The U.S. Constitution, by dividing exercisable political powers between Congress and the states, opens the doors to interstate disputes and interstate cooperation. Many disputes are settled by means of negotiations leading to entrance of the concerned states into interstate compacts and/or administrative agreements. Intractable disputes are adjudicated by the U.S. Supreme Court exercising its original jurisdiction.
Interstate cooperation commenced to assume greater importance in the federal system during the second decade of the twentieth century as state legislatures enacted into law interstate compacts authorizing the joint construction and operation of facilities and provision of services, and statutes empowering state officers to enter into administrative agreements with their counterparts in sister states. Today, relations between states are complex and metamorphic in nature, and interstate compacts and administrative agreements cover a wide spectrum of important economic, political, and social subjects as revealed in Chapters 4-6.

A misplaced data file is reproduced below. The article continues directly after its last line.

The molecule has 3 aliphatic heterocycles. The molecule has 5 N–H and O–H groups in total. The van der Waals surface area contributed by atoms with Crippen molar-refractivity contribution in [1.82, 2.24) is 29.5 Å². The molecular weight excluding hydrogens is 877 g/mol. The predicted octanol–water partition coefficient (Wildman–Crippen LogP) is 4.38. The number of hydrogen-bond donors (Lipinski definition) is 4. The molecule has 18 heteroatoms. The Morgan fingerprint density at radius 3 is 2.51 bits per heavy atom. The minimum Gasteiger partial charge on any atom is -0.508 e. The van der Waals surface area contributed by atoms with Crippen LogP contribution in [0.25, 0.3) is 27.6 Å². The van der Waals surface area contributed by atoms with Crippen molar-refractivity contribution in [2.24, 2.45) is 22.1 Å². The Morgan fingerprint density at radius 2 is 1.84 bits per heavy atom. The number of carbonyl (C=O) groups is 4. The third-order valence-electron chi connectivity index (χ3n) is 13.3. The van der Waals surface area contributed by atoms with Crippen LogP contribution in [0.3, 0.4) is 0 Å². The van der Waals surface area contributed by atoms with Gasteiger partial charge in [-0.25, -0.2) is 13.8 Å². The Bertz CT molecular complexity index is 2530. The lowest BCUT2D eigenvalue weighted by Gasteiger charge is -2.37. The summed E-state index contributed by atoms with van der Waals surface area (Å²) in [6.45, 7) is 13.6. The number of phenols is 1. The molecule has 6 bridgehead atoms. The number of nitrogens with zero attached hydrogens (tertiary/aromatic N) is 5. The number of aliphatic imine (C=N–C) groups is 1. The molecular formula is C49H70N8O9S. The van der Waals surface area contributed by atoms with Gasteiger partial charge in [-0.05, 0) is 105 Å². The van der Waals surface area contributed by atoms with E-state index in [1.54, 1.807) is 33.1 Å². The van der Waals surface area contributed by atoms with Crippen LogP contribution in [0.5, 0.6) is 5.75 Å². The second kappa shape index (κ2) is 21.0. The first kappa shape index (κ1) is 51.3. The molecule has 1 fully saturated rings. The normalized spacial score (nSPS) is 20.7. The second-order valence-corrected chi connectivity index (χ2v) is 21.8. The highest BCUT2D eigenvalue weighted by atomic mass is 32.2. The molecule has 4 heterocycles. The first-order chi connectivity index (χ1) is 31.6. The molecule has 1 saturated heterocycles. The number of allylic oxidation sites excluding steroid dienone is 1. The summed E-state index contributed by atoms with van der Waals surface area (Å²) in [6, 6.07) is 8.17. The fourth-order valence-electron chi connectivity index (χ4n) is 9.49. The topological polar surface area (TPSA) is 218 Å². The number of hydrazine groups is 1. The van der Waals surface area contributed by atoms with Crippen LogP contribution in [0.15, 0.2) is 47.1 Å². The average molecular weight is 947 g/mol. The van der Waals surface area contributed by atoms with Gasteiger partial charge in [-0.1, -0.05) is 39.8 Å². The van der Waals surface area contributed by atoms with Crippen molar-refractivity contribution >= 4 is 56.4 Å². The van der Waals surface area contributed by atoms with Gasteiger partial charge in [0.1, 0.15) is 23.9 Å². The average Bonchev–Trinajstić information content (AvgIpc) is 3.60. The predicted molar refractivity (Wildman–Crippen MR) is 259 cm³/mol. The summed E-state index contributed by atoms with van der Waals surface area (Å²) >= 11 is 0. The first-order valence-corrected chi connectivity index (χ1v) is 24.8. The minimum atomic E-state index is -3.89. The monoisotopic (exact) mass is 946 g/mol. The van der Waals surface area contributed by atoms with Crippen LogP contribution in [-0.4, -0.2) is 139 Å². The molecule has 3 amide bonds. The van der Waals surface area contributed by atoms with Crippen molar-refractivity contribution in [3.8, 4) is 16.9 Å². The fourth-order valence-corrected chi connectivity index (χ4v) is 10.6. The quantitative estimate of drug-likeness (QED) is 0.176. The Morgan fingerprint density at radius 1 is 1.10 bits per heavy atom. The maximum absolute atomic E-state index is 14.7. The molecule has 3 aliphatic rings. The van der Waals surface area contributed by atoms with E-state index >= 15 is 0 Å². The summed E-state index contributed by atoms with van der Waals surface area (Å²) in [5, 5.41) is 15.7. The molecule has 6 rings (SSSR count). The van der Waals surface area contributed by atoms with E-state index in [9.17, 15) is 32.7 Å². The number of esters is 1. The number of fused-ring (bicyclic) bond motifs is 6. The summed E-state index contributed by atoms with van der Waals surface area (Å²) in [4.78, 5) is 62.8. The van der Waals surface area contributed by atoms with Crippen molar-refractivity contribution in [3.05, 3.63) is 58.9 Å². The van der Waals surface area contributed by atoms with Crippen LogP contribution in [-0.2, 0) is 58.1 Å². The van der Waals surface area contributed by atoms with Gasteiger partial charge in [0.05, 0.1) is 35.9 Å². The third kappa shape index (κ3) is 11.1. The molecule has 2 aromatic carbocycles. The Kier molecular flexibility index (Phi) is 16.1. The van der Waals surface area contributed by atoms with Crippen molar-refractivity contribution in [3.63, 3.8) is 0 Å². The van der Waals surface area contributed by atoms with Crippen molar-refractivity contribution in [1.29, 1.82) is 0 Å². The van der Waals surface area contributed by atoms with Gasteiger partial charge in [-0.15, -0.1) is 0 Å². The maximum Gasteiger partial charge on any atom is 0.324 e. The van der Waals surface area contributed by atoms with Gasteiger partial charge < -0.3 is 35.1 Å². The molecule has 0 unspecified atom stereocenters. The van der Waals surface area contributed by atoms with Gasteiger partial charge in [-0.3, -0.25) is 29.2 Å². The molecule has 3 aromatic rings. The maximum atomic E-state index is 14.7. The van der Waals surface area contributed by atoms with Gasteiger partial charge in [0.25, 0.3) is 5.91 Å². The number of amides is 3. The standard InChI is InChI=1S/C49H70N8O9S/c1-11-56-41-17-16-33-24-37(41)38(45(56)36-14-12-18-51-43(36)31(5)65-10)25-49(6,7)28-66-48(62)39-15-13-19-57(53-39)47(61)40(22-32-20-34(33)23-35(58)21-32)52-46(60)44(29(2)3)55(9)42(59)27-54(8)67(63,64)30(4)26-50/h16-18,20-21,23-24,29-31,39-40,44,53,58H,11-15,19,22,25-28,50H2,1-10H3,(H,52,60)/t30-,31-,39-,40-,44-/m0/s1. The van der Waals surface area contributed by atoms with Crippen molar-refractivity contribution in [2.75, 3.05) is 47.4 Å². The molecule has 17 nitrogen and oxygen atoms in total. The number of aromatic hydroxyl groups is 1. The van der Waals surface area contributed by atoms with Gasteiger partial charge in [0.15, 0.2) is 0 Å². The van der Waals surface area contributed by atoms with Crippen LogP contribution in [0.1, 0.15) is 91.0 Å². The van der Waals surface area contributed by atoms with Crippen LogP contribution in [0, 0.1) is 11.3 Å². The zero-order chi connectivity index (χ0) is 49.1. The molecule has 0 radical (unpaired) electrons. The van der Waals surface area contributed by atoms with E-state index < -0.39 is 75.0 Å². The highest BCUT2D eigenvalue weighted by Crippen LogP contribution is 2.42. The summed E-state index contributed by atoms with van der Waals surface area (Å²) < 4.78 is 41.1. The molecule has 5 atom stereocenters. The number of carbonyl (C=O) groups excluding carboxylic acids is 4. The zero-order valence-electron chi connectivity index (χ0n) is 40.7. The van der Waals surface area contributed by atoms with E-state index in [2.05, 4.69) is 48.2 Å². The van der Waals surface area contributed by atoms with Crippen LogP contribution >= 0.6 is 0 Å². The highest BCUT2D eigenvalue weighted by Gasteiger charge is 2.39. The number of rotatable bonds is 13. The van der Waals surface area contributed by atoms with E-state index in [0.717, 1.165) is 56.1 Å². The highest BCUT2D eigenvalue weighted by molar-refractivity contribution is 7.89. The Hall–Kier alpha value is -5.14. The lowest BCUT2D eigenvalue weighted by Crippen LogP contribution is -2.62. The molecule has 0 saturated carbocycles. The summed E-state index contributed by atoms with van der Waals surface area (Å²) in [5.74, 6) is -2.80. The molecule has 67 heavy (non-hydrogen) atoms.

This chapter summarizes briefly the findings made in Chapters 3-6 and draws specific conclusions, based upon the findings, relative to the negotiation and effectiveness of interstate compacts and administrative agreements in harmonizing state governmental policies and promoting cooperative actions. The quintessential ingredient necessary for harmonious interstate relations is a cooperative spirit animating negotiations to resolve disputes and achieve synchronous state actions to solve transboundary problems.
Although interstate compacts are the oldest mechanism for achieving uniform state policies or joint state action, formal and informal administrative agreements today are the basis for the bulk of interstate cooperative actions